Hana Levi Julian
This is the story of a generation whose ancestors believed they’d had to pull up their roots and relocate their lives and those of their families for the last time. Ever.
Who knew the evil of the 1930s could strike the same continent twice in one century?
Yet 40 percent of all British Jewry is now sitting on tenterhooks, worrying about whether Labour Party leader Jeremy Corbyn will become the country’s next Prime Minister.
If he does, their bags are already packed, according to an article published Wednesday (Sept. 12) in the British Daily Mail.
Written by political correspondent Kate Ferguson, the article quotes popular Jewish TV doctor Ellie Cannon, who says that she and her husband Adam spent this past Rosh Hashana holiday with their friends discussing ‘the merits and logistics of fleeing.’
Dr. Cannon, who also writes in The Daily Mail, recounted the conversation in an extended tweet on the Twitter social networking site, in a description that rang painfully true to any Jew who has ever faced true anti-Semitism.
“A very personal thread from me and @adam_cannon,” she tweeted. “So we just spent Jewish new year as we always do – friends, family, eating, honey cake, synagogue … And it’s all been the same as normal as it has been for the last 40 years that I can remember until last night … Last night the conversation moved on from schools, and TV, and work to the subject on every Jew’s mind at the moment: Corbyn. And we sat for hours planning with our friends where and how we would leave if he became Prime Minister. We swapped potential passport options.” And the tweet continued from that point on.
The response by one of the users on the site, “I’m reminded of (& i mean no disrespect by this) the boy who cried wolf” [sic], sparked a storm of reactions.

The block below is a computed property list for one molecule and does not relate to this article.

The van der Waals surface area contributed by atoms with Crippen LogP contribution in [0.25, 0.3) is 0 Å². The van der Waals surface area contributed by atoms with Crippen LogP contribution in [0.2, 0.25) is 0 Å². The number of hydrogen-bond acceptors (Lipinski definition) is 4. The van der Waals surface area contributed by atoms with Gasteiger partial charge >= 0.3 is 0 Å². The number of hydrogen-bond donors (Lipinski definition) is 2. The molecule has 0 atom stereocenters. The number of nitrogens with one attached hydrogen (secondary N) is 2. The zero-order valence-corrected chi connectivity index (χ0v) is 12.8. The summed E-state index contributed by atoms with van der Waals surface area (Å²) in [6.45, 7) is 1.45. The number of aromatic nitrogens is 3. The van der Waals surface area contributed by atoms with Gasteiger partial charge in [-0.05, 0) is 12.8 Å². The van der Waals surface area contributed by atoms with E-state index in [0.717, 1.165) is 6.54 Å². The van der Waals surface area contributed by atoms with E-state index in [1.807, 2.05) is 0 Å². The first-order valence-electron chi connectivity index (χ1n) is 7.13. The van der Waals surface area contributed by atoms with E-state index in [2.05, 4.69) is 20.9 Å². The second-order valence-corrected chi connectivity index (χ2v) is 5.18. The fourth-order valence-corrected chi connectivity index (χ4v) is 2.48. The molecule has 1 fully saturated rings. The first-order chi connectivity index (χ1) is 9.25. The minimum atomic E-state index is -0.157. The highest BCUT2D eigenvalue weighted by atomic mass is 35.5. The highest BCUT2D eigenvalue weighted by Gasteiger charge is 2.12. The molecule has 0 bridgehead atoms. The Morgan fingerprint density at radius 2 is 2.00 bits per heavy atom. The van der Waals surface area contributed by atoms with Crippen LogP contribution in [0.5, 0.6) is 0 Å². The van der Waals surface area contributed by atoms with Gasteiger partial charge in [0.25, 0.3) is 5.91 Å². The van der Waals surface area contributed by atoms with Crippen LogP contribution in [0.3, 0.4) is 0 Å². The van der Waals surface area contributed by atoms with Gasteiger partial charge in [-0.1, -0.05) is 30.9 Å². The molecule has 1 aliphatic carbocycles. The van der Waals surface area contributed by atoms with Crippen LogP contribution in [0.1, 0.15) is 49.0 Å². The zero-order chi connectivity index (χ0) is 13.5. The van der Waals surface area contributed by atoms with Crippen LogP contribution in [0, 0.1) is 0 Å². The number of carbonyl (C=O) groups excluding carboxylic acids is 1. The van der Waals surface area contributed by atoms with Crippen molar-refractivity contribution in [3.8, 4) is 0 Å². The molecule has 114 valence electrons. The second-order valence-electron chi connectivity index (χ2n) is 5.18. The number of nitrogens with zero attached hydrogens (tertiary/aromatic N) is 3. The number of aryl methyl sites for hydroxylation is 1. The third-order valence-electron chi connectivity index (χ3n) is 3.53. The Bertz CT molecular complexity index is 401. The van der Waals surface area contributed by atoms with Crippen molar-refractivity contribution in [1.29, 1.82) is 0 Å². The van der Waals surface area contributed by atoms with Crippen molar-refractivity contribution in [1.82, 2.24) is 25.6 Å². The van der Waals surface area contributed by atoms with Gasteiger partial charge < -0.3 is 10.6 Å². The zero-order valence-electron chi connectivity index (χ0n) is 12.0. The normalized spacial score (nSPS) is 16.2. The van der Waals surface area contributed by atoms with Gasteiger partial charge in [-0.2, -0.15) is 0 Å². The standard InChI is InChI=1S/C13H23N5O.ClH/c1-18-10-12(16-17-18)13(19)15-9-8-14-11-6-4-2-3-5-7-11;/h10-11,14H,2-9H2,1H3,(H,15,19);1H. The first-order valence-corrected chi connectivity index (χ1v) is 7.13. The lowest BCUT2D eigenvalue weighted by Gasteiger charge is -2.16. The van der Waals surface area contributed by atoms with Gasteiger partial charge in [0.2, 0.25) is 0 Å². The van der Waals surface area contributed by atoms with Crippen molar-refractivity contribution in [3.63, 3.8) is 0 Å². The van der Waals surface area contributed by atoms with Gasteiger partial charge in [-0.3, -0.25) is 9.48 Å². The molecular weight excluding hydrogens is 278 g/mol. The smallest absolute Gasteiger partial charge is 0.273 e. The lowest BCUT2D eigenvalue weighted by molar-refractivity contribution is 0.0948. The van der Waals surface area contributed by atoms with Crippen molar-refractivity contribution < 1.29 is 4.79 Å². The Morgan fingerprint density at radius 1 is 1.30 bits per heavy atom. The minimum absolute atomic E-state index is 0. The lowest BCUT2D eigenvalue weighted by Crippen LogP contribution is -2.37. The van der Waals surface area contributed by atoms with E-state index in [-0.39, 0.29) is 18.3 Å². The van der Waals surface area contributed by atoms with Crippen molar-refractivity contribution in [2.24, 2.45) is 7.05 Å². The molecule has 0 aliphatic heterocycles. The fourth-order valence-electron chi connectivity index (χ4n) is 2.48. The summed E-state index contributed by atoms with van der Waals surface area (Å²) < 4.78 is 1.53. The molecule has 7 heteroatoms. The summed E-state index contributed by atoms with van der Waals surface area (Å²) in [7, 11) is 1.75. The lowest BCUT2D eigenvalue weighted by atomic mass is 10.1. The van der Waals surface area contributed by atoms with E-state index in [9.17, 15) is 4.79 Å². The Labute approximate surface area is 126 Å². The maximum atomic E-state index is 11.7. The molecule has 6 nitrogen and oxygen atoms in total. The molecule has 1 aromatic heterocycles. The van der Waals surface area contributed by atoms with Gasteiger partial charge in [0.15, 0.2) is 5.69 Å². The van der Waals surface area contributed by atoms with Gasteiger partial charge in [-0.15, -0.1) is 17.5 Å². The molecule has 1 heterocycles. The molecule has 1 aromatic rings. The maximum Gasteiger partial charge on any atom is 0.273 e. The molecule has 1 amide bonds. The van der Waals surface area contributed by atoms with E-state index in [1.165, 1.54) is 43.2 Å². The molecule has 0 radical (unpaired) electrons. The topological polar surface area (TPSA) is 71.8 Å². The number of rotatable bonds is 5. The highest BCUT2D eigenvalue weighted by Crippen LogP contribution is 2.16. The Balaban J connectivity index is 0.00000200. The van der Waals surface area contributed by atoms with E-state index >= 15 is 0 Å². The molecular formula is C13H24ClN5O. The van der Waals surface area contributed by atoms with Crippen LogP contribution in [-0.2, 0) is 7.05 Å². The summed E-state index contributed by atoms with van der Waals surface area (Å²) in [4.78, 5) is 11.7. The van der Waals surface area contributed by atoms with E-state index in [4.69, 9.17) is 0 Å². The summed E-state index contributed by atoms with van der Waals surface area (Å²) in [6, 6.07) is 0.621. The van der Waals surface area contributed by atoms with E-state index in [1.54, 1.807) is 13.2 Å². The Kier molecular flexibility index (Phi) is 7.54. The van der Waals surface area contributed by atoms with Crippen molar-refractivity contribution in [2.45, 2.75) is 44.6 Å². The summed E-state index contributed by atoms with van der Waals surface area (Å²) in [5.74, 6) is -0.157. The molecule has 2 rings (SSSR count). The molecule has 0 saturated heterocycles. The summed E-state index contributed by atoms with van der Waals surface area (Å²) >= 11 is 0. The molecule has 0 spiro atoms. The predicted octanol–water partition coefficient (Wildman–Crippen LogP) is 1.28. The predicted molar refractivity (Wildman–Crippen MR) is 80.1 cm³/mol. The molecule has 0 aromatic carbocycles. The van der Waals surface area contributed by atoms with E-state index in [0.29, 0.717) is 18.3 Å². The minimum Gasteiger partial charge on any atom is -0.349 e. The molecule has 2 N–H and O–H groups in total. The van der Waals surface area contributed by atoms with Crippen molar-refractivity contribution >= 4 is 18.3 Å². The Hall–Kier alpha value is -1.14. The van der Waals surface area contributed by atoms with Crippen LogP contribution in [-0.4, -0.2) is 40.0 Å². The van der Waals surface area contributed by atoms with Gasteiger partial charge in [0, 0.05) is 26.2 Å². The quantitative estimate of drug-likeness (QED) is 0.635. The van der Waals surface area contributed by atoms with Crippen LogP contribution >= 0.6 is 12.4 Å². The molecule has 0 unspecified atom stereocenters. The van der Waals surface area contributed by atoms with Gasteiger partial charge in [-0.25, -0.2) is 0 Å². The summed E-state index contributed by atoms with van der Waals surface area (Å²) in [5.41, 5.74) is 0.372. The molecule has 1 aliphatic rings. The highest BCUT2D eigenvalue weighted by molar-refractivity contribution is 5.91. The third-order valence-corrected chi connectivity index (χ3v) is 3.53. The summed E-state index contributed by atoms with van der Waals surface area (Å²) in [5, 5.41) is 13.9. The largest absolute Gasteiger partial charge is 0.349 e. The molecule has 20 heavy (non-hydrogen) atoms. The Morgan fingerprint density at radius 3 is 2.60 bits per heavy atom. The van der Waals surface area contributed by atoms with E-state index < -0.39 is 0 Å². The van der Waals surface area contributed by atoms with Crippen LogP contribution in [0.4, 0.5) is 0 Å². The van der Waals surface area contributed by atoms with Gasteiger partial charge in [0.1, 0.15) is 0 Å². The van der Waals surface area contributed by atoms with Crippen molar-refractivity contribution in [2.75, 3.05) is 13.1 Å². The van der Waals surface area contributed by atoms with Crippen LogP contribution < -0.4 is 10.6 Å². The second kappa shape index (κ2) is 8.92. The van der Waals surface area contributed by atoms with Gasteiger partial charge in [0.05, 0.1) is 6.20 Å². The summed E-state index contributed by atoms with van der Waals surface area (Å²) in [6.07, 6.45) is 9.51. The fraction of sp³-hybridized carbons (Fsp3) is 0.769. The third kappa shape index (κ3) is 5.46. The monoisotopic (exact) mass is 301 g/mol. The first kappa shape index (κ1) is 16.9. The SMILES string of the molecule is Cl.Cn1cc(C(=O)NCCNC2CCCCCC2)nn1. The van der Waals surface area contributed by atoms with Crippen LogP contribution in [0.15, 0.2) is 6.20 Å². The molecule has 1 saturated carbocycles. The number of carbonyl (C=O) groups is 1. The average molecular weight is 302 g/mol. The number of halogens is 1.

“I hate to say it but we were having exactly the same conversation today at lunch,” tweeted one user. “Where would we go, what would our options be etc. Awful that this is what we are discussing in 2018.”
Another tweet: “Yes, have had the same conversation round our kitchen table. It came with the realisation [sic] that my great great grandparents will have had the same conversation round their kitchen tables in Poland and Lithuania around a century ago.”
And another . . . “Exactly! Have spent many years volunteering for Holocaust education charities and I promise you after hearing their stories I didn’t think we’d ever be repeating the conversations. But here we are …!”
Some were really supportive, like, “This is so sad. Please remember there’s many non-Jewish people who stand with you.”
And, “Insanity. Awful. Just awful!! I’m so sorry. These are, once again, extremely scary times for humanity.”
And then, of course there were the other reactions . . . some printable, and some not. Some totally unclear: “Racist,”
Others beyond contempt:
“Where did you decide in the end?”
The worst, perhaps, was one that reveals why such people come to power in the first place:
“That story is extremely sad. I do not believe that the people of Great Britain would stand for discrimination against our fellow citizens.”
“Good. I assume from your malicious tweets that you support Israel. Go there. I’m sure you will feel right at home with the ethnic cleansers there. I’ll stick with Corbyn thanks and the struggle against oppression and murder that the Palestinians have been under for 70 years.”